Summer has all of us hockey fans, and especially Sabres fans, looking for our regular fix of hockey and hockey news. Since the Sabres were big spenders in free agency, hockey news in Buffalo has slowed to a trickle. Meanwhile, elsewhere in the hockey world, the biggest news (besides Sean Avery’s recent arrest) has been talk about Nashville Predators captain Shea Weber’s 7.5 million dolllar arbitration award.
A lot of the talk has involved what effect it will have on L.A. Kings RFA holdout Drew Doughty and his negotiations with his club. However, this award may also play a role in the future negotiations involving young, talented defensemen. As it turns out, Buffalo has a young, talented defenseman in Tyler Myers. It also turns out the 2011-2012 NHL season will be the final year of Myers’ entry level deal that has him making $875,000 against the cap. He’s going to get a big raise, and his agent is going to use Weber’s award as leverage.
One hockey cliche says “It’s harder to prevent goals than to score them.” When a team has a defenseman that can prevent and score goals with consitency, they’ve got a piece of the puzzle. That’s a big reason Weber got so much money. He’s a critical player on the Nashville roster, and he knows it. He was second in voting for the Norris trophy (the NHL’s top defenseman) and posted 16 goals and 48 points in 82 games.
Myers has a very similar skill set, and he’s only 21. He has out up a 48 point season and a 37 point season and is a +13 for his career. He won the Calder trophy as the league’s top rookie in 2009-2010 and many believe he will contend for the Norris for years to come has he rounds out his game. He’s also an important piece on the Sabres’ power play with 30 of his 85 career points coming on the man advantage. Oh yeah, and he’s bigger than Shea Weber, standing 6’8″ (in case you haven’t heard) and is still filling out that monsterous frame.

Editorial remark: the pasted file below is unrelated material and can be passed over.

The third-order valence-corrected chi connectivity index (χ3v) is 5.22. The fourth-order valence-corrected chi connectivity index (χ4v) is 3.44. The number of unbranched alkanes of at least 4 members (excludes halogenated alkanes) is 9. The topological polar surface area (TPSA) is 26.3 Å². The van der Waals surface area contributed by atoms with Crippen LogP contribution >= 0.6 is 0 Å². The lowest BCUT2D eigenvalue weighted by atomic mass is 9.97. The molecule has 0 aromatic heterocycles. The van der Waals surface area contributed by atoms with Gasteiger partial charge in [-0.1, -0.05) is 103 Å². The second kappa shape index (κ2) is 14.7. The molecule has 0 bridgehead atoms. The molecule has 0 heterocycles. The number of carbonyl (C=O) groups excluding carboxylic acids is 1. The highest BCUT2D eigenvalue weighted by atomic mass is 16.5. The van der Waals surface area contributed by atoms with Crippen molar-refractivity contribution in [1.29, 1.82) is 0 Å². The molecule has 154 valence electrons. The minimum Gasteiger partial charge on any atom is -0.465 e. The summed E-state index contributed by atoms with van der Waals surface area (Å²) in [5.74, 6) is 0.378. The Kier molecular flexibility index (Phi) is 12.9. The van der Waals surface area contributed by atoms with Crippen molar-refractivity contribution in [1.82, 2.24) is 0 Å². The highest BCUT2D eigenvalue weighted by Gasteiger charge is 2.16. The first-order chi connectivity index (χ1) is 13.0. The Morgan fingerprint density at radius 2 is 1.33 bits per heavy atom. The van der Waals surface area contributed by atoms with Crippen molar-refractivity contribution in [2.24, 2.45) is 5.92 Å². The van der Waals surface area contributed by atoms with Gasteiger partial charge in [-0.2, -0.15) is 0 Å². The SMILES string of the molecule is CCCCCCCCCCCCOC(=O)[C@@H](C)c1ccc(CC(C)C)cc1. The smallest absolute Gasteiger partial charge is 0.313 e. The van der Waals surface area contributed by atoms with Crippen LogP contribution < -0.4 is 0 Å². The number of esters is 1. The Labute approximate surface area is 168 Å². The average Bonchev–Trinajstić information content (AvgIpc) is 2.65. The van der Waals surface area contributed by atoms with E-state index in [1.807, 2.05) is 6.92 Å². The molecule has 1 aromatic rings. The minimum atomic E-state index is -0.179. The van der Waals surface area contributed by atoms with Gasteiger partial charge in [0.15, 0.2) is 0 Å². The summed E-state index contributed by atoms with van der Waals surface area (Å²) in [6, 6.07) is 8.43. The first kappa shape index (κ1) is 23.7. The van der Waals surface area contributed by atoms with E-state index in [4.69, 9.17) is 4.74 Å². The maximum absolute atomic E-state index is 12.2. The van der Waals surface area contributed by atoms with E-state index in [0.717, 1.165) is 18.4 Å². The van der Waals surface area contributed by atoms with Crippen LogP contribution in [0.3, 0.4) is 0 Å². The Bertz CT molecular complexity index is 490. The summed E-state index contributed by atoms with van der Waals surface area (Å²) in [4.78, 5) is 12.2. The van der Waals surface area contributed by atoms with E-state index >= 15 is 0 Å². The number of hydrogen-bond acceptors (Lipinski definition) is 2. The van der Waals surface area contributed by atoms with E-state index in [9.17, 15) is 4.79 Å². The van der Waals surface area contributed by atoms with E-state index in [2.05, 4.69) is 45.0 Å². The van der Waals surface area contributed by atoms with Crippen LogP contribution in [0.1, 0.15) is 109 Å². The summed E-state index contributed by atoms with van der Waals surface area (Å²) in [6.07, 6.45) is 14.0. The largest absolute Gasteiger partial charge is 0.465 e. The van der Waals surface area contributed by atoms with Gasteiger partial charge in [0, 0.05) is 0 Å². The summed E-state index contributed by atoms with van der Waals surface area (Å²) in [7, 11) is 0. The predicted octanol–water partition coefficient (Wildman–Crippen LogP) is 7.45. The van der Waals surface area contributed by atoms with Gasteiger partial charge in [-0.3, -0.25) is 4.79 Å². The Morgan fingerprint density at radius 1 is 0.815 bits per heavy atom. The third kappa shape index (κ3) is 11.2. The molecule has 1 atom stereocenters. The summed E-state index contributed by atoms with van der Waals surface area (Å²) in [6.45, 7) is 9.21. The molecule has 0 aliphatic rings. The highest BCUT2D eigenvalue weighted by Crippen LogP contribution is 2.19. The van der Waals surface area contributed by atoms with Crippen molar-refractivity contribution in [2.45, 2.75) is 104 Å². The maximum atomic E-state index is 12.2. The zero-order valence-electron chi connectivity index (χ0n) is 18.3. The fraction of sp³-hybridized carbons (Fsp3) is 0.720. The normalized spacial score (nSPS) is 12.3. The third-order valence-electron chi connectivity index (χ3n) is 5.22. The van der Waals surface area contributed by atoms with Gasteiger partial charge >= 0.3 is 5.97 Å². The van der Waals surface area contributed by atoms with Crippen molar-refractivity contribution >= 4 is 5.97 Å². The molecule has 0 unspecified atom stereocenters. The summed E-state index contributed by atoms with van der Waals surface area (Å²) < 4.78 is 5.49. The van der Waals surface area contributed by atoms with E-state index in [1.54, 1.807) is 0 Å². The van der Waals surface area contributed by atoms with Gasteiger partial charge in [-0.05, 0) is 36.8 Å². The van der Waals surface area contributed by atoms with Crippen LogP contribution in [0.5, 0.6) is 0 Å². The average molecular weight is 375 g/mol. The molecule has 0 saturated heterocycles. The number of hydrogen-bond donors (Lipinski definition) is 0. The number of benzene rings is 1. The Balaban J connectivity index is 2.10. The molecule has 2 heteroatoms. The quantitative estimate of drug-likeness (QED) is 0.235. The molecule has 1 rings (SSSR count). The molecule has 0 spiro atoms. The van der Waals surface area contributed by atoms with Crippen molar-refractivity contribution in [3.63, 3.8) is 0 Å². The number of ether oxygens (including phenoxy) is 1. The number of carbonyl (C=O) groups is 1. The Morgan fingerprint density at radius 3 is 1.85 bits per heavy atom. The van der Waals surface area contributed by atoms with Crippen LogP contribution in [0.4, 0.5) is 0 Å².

Now on to the crux of the matter, what Shea Weber’s award will mean in Myers’ negotiations. Usually, when an award is handed, agents with players of similar skill sets will use the award as a starting point.
The good news is, a big reason Weber and the Predators went to arbitration wasn’t necesarily a matter of money or contract term, it was a matter of Nashville’s competitivness. The good news in Myers’ negotiations will be that Pegula has plenty of money and has shown time and time again he will do whatever it takes to help this team win the big prize. The other good news is that if the two sides can reach a long term deal, the cap hit can be reduced by spreading the money out over the length of the contract (isn’t that right, Christian Ehrhoff?) Weber got the award he did because it was a 1-year deal.
One main concern here in Buffalo is if the cap space will be there. Even though it seems Buffalo has everything to keep Myers happy, he’s still going to come with a big price tag. Let’s say his cap hit is between $5.5-$6.5 million. The Sabres are currently $3 million over the cap. Uh-oh.
However, a lot of big salaries come off the books next season (2012-2013, that is). Boyes ($4 million), Hecht ($3.525 million), Gaustad ($2.3 million), and Morrisonn (2.075 million) are all at the end of their contracts. Boyes and Hecht alone make enough room for Myers’ likely cap hit. If Gaustad resigns, it’ll likely be at a discount, and Morrisonn will probably be leaving town with Hecht and Boyes.
Furthermore, the salary cap has been going up since the lockout ended. It is likely the cap will rise once more, which will also provide room for the Sabres to resign RFA’s Patrick Kaleta and Tyler Ennis.
Now the cap hit I gave is merely a guess based on current cap hits. However, Webere’s award may drive up Myers’ price. However, certain players’ deals like that of the Blackhawks’ Duncan Keith (13 years, $72 million, and a $5.538 cap hit) will keep everything within reason.
Hockey is just like any business, supply and demand and competeors’ prices have a lot do with what you’re going to pay for a product. Myers is a premium product and prices for other premium products (Keith, Weber) will dictate what the Sabres will have to pay to retain his services.